|OJ Lids can be used for a dump-and-fill game, |
as pretend cookies, for spinning, or a memory game.
I'm not that crafty, but I am cheap, and I've noticed that kids love to play with many things that are not toys. Some of my kids' favorite play items, in fact, have not been store-bought toys, but disposable items (often packaging) that was destined for the recycling bin or trash before discovered by the preschooler or toddler. In the next few weeks, I'll feature some of our favorite toys made from free stuff that would otherwise have been discarded. Stay tuned for more ideas!
Well, folks, I'm back from my unplanned blogging hiatus. Everything is fine here -- no tragedies or major crises. Just everyday life with small children, as well as hot days with no a/c and some hip pain that make sitting in front of the computer highly unattractive.
July's Green Moms Carnival is all about food preservation. Food preservation is something I really want to attempt this summer and fall. I wanted to try freezer jam and write about it for the carnival, but haven't managed to do it yet, so instead my food preservation is limited to freezing baked goods:
|What I purchased last Saturday at my local farmers' market: |
strawberries, raspberries, blackberries, plums, red onions, green onions, cilantro,
baby greens, and baby spinach (plus the tomatoes pictured below) -- all organic ($40).
If you have a garden, congratulations. Seriously, I admire and envy you. I would love to have a large, gorgeous garden full of herbs, tomatoes, zucchini, onions, carrots, peppers, lettuce as well as several fruit trees in my backyard, but that seems to be a few years into my future. I do have a short-term goal of planting something.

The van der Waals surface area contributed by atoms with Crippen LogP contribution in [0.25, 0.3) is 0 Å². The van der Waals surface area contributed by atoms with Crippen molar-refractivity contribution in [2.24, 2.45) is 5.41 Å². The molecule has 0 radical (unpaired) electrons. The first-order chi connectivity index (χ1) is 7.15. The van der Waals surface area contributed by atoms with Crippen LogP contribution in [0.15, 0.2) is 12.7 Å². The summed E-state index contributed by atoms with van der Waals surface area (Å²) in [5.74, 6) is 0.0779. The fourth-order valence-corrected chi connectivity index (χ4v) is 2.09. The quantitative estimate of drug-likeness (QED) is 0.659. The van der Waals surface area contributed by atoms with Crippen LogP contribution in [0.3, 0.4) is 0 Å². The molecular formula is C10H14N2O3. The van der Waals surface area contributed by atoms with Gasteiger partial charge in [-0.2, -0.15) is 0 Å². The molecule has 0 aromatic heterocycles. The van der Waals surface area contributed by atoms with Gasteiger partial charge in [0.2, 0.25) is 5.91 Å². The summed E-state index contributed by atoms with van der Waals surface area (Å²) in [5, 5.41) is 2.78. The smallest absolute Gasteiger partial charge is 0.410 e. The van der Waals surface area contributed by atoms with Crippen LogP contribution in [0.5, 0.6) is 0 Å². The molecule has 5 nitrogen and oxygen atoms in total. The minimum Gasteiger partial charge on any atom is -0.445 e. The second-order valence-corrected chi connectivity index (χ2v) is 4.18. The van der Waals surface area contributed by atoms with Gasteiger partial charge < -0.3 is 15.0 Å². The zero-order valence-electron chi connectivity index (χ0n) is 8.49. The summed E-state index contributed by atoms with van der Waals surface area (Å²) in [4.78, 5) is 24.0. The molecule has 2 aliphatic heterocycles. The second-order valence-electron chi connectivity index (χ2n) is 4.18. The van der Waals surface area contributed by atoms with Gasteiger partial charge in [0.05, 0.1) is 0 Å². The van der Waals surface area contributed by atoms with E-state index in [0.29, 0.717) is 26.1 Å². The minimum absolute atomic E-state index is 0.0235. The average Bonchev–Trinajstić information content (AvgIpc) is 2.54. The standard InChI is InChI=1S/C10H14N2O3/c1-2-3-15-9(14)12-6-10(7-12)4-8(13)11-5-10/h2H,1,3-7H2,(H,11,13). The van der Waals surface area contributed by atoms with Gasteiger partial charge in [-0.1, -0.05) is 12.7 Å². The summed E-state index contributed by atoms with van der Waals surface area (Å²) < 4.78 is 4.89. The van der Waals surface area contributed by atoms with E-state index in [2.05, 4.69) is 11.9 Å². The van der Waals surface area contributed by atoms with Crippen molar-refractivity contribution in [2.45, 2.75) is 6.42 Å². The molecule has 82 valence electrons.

|My favorite summer salad: organic spinach and strawberries |
from my farmers' market plus toasted walnuts and parmesan cheese.
But while I don't have my own garden, I do have the farmers' market. Right now with strawberries in season we are loving our whole grain pancakes with strawberries and whipped cream (see this post for details). I am also now making lots of my favorite summer salad: spinach, sliced strawberries, toasted walnuts, and freshly grated parmesan cheese with red wine vinegar dressing (see photo above). I buy the organic spinach and organic strawberries at my farmers' market every week, and can get organic walnuts through my CSA. Now that tomatoes are in season, I will be eating tomatoes on and in everything, including in the delicious caprese salad (slices of tomatoes layered with slices of fresh mozzarella and basil leaves, drizzled with olive oil and balsamic vinegar with a little freshly grated salt and pepper).